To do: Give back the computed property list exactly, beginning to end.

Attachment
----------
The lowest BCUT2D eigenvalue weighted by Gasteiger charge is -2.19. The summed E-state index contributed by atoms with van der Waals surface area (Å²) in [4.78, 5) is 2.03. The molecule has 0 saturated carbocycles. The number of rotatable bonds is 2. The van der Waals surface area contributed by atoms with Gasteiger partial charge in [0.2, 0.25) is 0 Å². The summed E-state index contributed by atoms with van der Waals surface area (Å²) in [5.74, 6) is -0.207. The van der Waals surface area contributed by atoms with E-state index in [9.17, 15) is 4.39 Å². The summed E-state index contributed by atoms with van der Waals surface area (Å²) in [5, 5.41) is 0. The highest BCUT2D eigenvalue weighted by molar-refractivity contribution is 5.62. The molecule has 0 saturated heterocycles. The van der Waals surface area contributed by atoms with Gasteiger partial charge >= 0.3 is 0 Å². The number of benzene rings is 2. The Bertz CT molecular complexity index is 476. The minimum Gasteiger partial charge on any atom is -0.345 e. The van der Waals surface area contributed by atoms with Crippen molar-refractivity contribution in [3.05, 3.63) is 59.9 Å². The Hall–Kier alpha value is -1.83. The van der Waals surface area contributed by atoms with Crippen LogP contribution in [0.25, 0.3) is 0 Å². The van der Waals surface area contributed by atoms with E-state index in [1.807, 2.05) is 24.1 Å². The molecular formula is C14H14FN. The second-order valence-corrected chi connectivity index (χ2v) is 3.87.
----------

The lowest BCUT2D eigenvalue weighted by Gasteiger charge is -2.19. The summed E-state index contributed by atoms with van der Waals surface area (Å²) in [4.78, 5) is 2.03. The molecule has 0 saturated carbocycles. The number of rotatable bonds is 2. The van der Waals surface area contributed by atoms with Gasteiger partial charge in [0.2, 0.25) is 0 Å². The summed E-state index contributed by atoms with van der Waals surface area (Å²) in [5.74, 6) is -0.207. The van der Waals surface area contributed by atoms with E-state index in [9.17, 15) is 4.39 Å². The summed E-state index contributed by atoms with van der Waals surface area (Å²) in [5, 5.41) is 0. The highest BCUT2D eigenvalue weighted by molar-refractivity contribution is 5.62. The molecule has 0 saturated heterocycles. The van der Waals surface area contributed by atoms with Gasteiger partial charge >= 0.3 is 0 Å². The number of benzene rings is 2. The Bertz CT molecular complexity index is 476. The minimum Gasteiger partial charge on any atom is -0.345 e. The van der Waals surface area contributed by atoms with Crippen molar-refractivity contribution in [3.05, 3.63) is 59.9 Å². The Hall–Kier alpha value is -1.83. The van der Waals surface area contributed by atoms with Crippen LogP contribution in [0.25, 0.3) is 0 Å². The van der Waals surface area contributed by atoms with E-state index in [1.807, 2.05) is 24.1 Å². The molecular formula is C14H14FN. The second-order valence-corrected chi connectivity index (χ2v) is 3.87.